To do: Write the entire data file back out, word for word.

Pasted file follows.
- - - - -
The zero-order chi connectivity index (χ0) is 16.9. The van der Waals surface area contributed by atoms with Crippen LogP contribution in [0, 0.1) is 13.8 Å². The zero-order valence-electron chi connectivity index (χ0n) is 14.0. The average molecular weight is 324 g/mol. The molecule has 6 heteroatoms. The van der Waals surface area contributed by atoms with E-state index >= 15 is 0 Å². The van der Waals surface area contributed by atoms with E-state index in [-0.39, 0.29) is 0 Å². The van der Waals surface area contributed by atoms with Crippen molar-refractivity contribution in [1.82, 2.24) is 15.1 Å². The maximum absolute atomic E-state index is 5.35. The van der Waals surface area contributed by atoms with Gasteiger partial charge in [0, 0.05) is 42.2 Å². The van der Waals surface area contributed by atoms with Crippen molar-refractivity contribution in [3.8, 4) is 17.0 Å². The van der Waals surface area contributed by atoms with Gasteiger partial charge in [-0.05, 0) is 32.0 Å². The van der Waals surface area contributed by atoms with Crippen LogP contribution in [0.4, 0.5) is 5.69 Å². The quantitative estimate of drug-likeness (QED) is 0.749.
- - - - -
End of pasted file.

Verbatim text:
The zero-order chi connectivity index (χ0) is 16.9. The van der Waals surface area contributed by atoms with Crippen LogP contribution in [0, 0.1) is 13.8 Å². The zero-order valence-electron chi connectivity index (χ0n) is 14.0. The average molecular weight is 324 g/mol. The molecule has 6 heteroatoms. The van der Waals surface area contributed by atoms with E-state index >= 15 is 0 Å². The van der Waals surface area contributed by atoms with E-state index in [-0.39, 0.29) is 0 Å². The van der Waals surface area contributed by atoms with Crippen molar-refractivity contribution in [1.82, 2.24) is 15.1 Å². The maximum absolute atomic E-state index is 5.35. The van der Waals surface area contributed by atoms with Gasteiger partial charge in [0, 0.05) is 42.2 Å². The van der Waals surface area contributed by atoms with Crippen molar-refractivity contribution in [3.8, 4) is 17.0 Å². The van der Waals surface area contributed by atoms with Gasteiger partial charge in [-0.05, 0) is 32.0 Å². The van der Waals surface area contributed by atoms with Crippen LogP contribution in [0.4, 0.5) is 5.69 Å². The quantitative estimate of drug-likeness (QED) is 0.749.